How does a recipe earn the label gourmet?

How does a recipe earn the label “gourmet”? Is it the ingredients, preparer, presentation, or where the food is being served that earns the gourmet recipes label? I spent a few hours researching the subject.

First, I think the definition of gourmet food ought to be determined. Webster defines gourmet as “a connoisseur of food and drink.” defines the word gourmet from three perspectives, as a food connoisseur, the quality of the ingredients, and a type of restaurant. The definition was relatively broad and somewhat bland.

Mark Vogel at says it this way, “By the book, gourmet food is characterized by high quality, accurate preparation, and artistic presentation.” He goes on to dissect the definition, then sums it up with his definition of gourmet food, “An expensive, seasonal, non-native food, perceived as superior, that under the best of circumstances is also of high quality, accurately prepared and presented with artistic flair.” This is an interesting and rather accurate summation in my opinion, sort of like a foodie. [wink]

By these definitions, in no way am I a gourmet. Presentation is my biggest downfall, among other things. Even after following Foodalogue who always has a fabulous presentation, I still do not take the time to present a beautiful dish. The reasoning behind it really isn’t clear. It seems like I always have hungry people waiting to eat.

Please don’t get me wrong, I am very open to gourmet recipes and enjoy learning to prepare new dishes. I found these delicious grilled halibut recipes and you know how much I enjoy our new grill still halibut is in excess of what the grocery budget allows. What fish can I substitute for Halibut?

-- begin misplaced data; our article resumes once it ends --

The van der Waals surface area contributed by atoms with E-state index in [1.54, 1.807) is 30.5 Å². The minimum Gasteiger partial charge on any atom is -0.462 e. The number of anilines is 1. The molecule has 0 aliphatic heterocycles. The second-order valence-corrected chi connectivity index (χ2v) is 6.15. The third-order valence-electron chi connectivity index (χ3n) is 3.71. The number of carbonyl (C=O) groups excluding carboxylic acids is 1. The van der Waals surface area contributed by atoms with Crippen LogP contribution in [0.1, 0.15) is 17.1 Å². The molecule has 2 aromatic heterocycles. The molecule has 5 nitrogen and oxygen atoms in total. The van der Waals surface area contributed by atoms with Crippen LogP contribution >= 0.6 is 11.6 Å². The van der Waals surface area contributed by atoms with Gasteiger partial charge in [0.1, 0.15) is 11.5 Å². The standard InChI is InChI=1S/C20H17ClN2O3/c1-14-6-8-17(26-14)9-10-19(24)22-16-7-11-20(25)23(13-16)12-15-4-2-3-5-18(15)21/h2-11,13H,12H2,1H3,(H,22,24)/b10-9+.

Since frequenting so many food blogs, I learned to make hummus. Of course, several recipes were combined to fit my liking. Perhaps this hummus qualifies as a gourmet recipe, what do you think?

Red Pepper Hummus

Makes about 3 cups
1 30-ounce can chickpeas, drained and rinsed
1/2 cup tahini
3- 5 tablespoon extra virgin olive oil
2 tablespoons lemon juice
3 cloves garlic
12 ounces roasted red pepper (either your own or store-bought)
salt and pepper to taste

Combine all ingredients in a blender or food processor, starting with 3 tablespoons of olive oil, and puree until smooth. Add additional oil as needed.

In addition, I made the tahini called for in the hummus recipe. Toasted the sesame seeds and allowed to cool. Added sesame seeds, vegetable oil and processed. Drizzle a bit of water to aid processing. Blended from several recipes on the web, this was a bit too gritty for me. Next time I will try store bought. This certainly couldn’t be a gourmet recipe; I used what I had on hand. [grin]

Romaine Lettuce WrapsWith my second batch of hummus I decided to try my first ever lettuce wraps! (fyi - I prepared  only half of the hummus recipe)

I used Romaine lettuce hearts, diced cucumbers, green olives, plum tomatoes, and green onions for the lettuce wraps. Spreading a generous amount of hummus in each leaf, top with the veggies and a sprinkle of salt, I thought these were fabulous. Red on the other hand was not so fond of them. He would rather I prepare something on that new barbecue grill like rum splashed fruit or better yet a few pork chops.

What is your definition of a gourmet recipe?

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